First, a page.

How to increase one-to-many simultaneous LAN file transfer speeds


Hello -

This is probably a pretty basic question, but here goes…

In a small office domain network, we typically don’t need to transfer a lot of large files. But, now there is a need to allow around 20+ clients to all copy a large file (around 20+ GB) at the same time and minimize how long each download takes to complete.

All PCs and LAN are currently equipped for 1 Gbps.

Right now, if one client downloads the file it only takes about 3 minutes to complete. However, (not surprisingly) when multiple clients try to download at the same time each additional download takes significantly longer.

I’m wondering what the shortest path (and ideally cheapest) would be to improve this. Are hardware upgrades required? Some sort of specific/dedicated file server? Any software that can achieve this with the existing hardware? Etc…

Any suggestions or links to other good existing references for this sort of thing would be much appreciated.



Have you looked into multicasting? Something I learned about back in networking school but have never had to apply:


There are different ways to approach this:

First, you can try a multicast file transfer program. This would require each of the clients receiving the file to set up some sort of listener program and wait for the server to send the file. There is a file transfer protocol known as UFTP that does this:

also, look at this program:

Another way is to increase the bandwidth and efficiency of the server.

  • Install a 10Gbps network card and upgrade your switch with at least one 10Gbps port. This will allow 10 clients to receive the file at maximum speed, or 20 clients to receive the file at 500Mbps.
  • Add enough memory that the entire file can be cached in RAM
  • Install an SSD for this file transfer. This reduces seek time and will allow the system to spend more time transferring the file, rather than seeking 20 different sectors at once.


Thanks for your responses. Seems like exactly what I was looking for.

I will check out UFTP and also consider those limited hardware upgrades.


UFTP is definitely the type of solution I was looking for. I think this will work.

I am still working through two issues:

  1. When I push files out over UFTP I notice what seems like other bandwidth-related issues (e.g., VoIP phones reboot, wi-fi drops, server connections drop,etc.). I already have some bandwidth management in place (at least for VoIP, which should always have enough reserved), so I’m wondering if UFTP is somehow working outside of those rules… not sure.

  2. I can’t get UFTPD to run as a service on Windows 10 Pro. I get “Error 2: The system cannot find the file specified.” (see attached screenshot). This seems like it would be a pretty common issue to identify but so far my searches have come up empty for a fix.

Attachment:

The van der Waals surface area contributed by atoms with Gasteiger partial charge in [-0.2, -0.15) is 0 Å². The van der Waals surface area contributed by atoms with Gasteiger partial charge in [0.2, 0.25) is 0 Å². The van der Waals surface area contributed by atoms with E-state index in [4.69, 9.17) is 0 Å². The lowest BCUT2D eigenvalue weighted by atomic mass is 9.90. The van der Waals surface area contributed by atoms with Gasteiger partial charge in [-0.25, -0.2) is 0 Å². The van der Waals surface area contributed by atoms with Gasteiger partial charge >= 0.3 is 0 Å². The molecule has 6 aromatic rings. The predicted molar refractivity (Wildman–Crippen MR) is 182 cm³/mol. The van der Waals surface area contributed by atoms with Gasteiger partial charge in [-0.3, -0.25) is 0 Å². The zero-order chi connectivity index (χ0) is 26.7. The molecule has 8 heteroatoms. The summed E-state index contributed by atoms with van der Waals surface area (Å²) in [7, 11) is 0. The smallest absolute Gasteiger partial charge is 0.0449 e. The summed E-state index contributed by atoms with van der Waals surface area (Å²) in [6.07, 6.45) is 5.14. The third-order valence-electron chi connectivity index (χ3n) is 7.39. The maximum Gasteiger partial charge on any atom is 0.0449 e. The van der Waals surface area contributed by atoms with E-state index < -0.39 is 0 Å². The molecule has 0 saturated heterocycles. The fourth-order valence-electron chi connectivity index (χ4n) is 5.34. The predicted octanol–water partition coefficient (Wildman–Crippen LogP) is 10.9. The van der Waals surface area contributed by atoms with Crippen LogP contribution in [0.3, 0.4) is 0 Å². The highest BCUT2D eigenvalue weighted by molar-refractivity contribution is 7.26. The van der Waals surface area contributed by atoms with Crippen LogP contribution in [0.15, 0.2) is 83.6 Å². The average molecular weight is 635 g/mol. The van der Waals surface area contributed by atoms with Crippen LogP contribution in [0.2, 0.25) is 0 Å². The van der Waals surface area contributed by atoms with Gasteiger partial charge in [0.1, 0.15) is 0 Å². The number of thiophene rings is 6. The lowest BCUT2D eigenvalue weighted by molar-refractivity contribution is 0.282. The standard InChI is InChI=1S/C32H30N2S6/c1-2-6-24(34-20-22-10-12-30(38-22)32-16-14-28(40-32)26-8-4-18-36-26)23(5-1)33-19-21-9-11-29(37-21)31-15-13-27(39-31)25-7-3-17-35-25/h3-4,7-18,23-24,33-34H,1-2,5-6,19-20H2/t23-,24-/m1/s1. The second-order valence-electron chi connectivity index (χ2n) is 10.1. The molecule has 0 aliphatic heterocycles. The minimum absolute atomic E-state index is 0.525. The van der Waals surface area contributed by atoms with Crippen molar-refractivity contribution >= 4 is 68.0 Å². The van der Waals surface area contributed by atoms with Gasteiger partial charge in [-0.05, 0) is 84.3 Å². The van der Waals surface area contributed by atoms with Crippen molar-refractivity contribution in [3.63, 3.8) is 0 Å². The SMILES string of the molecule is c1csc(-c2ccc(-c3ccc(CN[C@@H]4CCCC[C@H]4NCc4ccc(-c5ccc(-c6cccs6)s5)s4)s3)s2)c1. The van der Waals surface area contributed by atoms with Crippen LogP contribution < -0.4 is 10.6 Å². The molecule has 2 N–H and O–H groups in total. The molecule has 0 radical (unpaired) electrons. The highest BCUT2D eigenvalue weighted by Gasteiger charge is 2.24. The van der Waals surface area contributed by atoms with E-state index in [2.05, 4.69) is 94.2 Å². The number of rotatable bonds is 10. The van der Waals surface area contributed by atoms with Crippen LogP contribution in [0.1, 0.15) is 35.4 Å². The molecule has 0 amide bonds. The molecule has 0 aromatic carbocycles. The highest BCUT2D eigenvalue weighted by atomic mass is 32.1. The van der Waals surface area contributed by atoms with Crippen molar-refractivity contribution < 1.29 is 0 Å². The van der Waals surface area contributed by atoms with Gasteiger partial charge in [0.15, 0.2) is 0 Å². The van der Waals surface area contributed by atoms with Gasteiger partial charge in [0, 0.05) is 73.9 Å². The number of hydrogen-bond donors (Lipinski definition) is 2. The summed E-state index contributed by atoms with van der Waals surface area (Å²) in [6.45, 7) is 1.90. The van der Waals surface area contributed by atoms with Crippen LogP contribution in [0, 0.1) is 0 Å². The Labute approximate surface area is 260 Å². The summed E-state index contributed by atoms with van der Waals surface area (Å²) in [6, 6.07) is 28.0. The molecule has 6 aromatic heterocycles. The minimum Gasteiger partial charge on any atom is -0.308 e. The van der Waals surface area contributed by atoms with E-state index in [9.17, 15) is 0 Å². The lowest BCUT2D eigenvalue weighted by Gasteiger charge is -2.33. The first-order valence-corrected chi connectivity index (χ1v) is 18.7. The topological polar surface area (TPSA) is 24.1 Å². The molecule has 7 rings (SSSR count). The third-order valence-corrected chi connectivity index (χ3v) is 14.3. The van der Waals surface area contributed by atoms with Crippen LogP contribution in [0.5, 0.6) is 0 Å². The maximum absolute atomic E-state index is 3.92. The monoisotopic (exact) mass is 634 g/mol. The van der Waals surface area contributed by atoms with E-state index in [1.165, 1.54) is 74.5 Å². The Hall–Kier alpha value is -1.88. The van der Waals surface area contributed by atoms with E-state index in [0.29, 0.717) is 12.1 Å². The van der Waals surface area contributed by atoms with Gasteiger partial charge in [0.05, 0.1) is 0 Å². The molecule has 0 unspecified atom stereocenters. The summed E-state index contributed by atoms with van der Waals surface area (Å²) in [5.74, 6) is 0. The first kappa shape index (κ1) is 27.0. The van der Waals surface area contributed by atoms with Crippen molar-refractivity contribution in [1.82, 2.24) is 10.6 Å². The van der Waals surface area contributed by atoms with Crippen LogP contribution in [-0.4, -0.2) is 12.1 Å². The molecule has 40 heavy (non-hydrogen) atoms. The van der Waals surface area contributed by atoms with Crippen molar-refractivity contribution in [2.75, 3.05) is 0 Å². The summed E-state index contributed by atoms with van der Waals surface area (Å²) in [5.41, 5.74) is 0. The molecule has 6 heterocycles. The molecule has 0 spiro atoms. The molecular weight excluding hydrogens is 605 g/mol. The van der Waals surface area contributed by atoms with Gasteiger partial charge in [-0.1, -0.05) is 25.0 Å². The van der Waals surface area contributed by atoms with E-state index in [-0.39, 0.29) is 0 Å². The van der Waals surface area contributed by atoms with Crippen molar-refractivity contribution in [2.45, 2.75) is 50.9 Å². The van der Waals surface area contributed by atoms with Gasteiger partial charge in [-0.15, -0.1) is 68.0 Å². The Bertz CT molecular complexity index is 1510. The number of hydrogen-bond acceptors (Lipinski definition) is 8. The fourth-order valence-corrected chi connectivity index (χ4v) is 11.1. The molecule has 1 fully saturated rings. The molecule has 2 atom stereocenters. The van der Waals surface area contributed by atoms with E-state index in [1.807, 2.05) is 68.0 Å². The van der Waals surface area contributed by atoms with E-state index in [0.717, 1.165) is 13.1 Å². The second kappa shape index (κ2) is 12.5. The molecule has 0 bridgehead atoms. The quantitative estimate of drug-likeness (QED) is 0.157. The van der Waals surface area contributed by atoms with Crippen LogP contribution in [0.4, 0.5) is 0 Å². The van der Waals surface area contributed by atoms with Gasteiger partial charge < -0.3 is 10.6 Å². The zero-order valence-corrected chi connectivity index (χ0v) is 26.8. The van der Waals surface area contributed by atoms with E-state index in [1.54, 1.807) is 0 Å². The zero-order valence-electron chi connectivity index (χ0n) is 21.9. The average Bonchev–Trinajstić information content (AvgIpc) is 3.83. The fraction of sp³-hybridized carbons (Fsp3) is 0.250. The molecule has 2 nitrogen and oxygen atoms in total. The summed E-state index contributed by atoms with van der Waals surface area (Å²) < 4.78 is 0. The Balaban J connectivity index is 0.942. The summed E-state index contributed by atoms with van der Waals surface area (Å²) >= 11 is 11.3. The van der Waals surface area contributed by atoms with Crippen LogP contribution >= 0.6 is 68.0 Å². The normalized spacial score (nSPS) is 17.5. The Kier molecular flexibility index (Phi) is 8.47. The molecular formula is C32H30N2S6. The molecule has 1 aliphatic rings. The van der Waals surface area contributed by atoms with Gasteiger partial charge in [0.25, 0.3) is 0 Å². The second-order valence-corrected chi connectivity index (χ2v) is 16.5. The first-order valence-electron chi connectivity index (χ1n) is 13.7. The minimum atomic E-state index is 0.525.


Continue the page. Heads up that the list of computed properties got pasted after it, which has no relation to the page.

Any additional advise on the above would be appreciated.

I always want to contribute properly, so if these questions should be started as a new thead(s), please let me know. I read the FAQ but wasn’t entirely sure if I needed to start new or not.



I don’t have experience using multicast, but it is a type of broadcast. So even though you have QoS in place, it might still be broadcasting where it shouldn’t be. I wonder if you could use vlan’s to try and isolate it.

As for the Windows 10 error, its possible you need to make sure a certain port is open in the firewall on the system.


Yeah, the thing to do here is slow the broadcast rate. Hopefully the UFTP server has some sort of rate throttling to slow down the transmission speed.


I tried turning Windows Firewall off completely but the service still doesn’t start. I also notice I was missing a “” in the path in the registry setting, but still having the issue after correcting that typo.

Yes, UFTP does allow you to set the transmission speed (using -R). I am setting it to 50% of my bandwidth but still seeing those behaviors. Timing of when I’m testing UFTP transfers seems to suggest UFTP is the cause but I can’t pinpoint or confirm that for sure so far.


You might check the firewall on the router, but I’m fairly certain that would only apply to traffic entering and leaving the local network, and I’m assuming this is a multicast over the local network.

Did you see this?

When you tested in on Windows 10 pro were you logged in as admin, or as a user with limited access? Are the computers part of a domain?

Since you are using VoIP, I’m assuming you have a typical setup where the ethernet cable runs from the wall to the phone, and then another ethernet cable goes from the phone to the computer. Did you try removing the phone from the equation to see if that would make a difference?


Yes, I’m doing this only over LAN.

Yes, I am logged in as local admin and computers are joined to a domain.

No, computers network connections are not being passed through the VoIP phones.

Thanks for the link. I hadn’t found that one and it’s very similar to my issue but the solution doesn’t seem to help me b/c I don’t have the extra registry entry that they describe. But I did download procmon and procexp and will try to troubleshoot further with those tools.


Since the computers are on a domain have you looked at group policy in reference to multicasting?

Then again it may not be a thing:


Fixed. UFTP readme file says to copy instsrv and srvany into system32 folder. That wasn’t working. Move them to some other folder (C:\whatever), and it works. No more Error 2. Thanks all for the help!